Known also as broad-leaved goldenrod, it has oval-shaped leaves rather than thin narrow ones typical of many goldenrods.  The stem bends a little bit at each node, hence the name zigzag.  An interesting fact:  Sometimes allergy sufferers blame their misery on goldenrod, but ragweed is the true culprit.  Unlike ragweed pollen, which is wind-dispersed, goldenrod has sticky pollen that is dependent upon insect pollination.  So, if you’re sneezing in the fall, it is primarily caused by the pollen of ragweed and nettle!  To learn more about the difference between ragweed and goldenrod, visit the University of Minnesota Extension website for an excellent, succinct overview.

Early October Wildflowers: Spotted Jewelweed

In early October, wildflowers in shades of orange-gold, yellow, purple and white light up Minnesota’s roadsides, fields, woods and riverbanks.  One of my favorites is spotted jewelweed (Impatiens capensis), or touch-me-not.  Its small flowers are bright orange with red spots and are shaped like tiny funnels or cornucopias.  The name jewelweed refers to the way that water droplets bead up like shiny jewels on the plant’s leaves, and also to the blossom’s jewel-like appearance.  Touch-me-not refers to the ripe seed pods, which burst open and expel the seeds if touched.  When our teenage son was little, we loved popping open the ripe pods and watching the seeds fly out.

Spotted jewelweed (Impatiens capensis)blossom and ripening seed pods.

Spotted jewelweed (Impatiens capensis) blossom and ripening seed pods.

Native to much of Canada and the United States, spotted jewelweed grows along streams, rivers, damp roadsides and other moist, shady spots.  The one I photographed was growing in a shady wet area about four feet from the edge of the cabin road.  Hummingbirds, which are attracted to the bright, red-spotted blooms, are the main pollinator of spotted jewelweed.  The nectar is contained within spurs that are easily reached by the hummer’s long beak.  A closely related plant is pale touch-me-not (Impatiens pallida) which is light yellow with just a few reddish-brown spots.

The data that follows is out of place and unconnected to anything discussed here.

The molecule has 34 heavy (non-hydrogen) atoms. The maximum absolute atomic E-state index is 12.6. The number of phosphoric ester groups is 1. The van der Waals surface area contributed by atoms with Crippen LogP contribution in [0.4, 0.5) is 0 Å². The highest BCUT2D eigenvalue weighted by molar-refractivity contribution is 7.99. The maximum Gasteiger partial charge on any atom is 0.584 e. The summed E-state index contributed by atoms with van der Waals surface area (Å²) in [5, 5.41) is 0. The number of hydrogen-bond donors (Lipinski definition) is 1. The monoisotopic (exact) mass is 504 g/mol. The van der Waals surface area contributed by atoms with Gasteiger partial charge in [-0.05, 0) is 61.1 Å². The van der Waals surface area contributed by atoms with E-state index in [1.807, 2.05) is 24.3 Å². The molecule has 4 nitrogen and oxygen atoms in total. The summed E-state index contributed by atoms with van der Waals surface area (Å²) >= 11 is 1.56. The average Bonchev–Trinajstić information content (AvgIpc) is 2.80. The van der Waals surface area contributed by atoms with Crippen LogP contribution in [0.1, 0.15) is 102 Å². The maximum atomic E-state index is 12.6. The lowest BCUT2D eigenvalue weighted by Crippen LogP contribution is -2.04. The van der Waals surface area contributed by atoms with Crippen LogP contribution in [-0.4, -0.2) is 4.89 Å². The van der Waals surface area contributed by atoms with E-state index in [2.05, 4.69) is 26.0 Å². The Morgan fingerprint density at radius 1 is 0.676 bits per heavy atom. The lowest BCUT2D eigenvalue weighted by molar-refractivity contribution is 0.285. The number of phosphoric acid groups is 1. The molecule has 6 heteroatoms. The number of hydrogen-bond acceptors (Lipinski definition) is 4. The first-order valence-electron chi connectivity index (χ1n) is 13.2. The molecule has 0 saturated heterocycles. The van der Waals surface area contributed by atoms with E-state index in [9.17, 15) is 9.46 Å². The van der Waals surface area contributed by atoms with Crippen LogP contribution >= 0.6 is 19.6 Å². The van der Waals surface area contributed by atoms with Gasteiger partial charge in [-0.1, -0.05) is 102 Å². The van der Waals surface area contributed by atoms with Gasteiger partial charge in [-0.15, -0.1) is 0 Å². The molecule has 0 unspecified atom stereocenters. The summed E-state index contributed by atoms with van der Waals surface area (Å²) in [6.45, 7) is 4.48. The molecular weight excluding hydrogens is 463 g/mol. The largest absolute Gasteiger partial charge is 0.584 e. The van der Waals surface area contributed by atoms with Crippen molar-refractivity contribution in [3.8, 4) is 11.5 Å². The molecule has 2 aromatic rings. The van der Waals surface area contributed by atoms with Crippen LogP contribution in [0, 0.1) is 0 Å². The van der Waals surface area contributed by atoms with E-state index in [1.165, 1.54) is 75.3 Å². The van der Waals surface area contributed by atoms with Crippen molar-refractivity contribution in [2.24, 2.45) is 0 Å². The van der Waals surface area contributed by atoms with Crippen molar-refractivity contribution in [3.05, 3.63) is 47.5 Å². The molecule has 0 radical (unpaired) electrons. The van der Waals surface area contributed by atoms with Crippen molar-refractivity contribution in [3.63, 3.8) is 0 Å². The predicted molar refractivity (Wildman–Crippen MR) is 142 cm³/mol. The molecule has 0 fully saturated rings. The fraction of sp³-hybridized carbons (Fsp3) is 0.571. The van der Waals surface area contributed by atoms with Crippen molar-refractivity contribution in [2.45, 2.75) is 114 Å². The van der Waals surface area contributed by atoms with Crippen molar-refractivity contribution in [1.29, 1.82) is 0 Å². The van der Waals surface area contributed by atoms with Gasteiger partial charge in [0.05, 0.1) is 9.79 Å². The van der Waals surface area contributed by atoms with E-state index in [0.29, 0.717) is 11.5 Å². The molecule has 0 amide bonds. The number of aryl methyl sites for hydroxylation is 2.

Related Video:  Spotted jewelweed pods popping open.

Lake Darner Dragonfly

I love dragonflies for their aerial acrobatics, beautiful colors and ancient presence — they’ve flown Earth’s skies for about 300 million years.  In Minnesota, a few species of large, colorful dragonflies are active into October.  Last week I found a darner (Aeshna) dragonfly sunning itself on a nearby cabin.

A lake darner dragonfly (Aeshna eremita) rests in the sun.

A lake darner dragonfly (Aeshna eremita) rests in the sun.

Called darners for the resemblance of their long abdomen to a darning needle, the blue or mosaic darners can be confusing to tell apart.  I believe the one I photographed is a lake darner (Aeshna eremita), based on the notched side stripe, the vivid greenish-blue jewel-like coloration of the stripes, its length (about three inches) and its vertical perching position.  It flew away before I could get close enough to see its facial markings.  Lake darners are native to Canada and the northern United States, and are the largest species of North American darner.  They prey on mosquitoes, wasps, mayflies and most other kinds of soft-bodied insects.

Related Websites:

The Dragonfly Website includes a great overview of dragonfly facts in its “Frequently Asked Questions” section. features a profile and photos of the lake darner, along with thousands of other plant and animal species.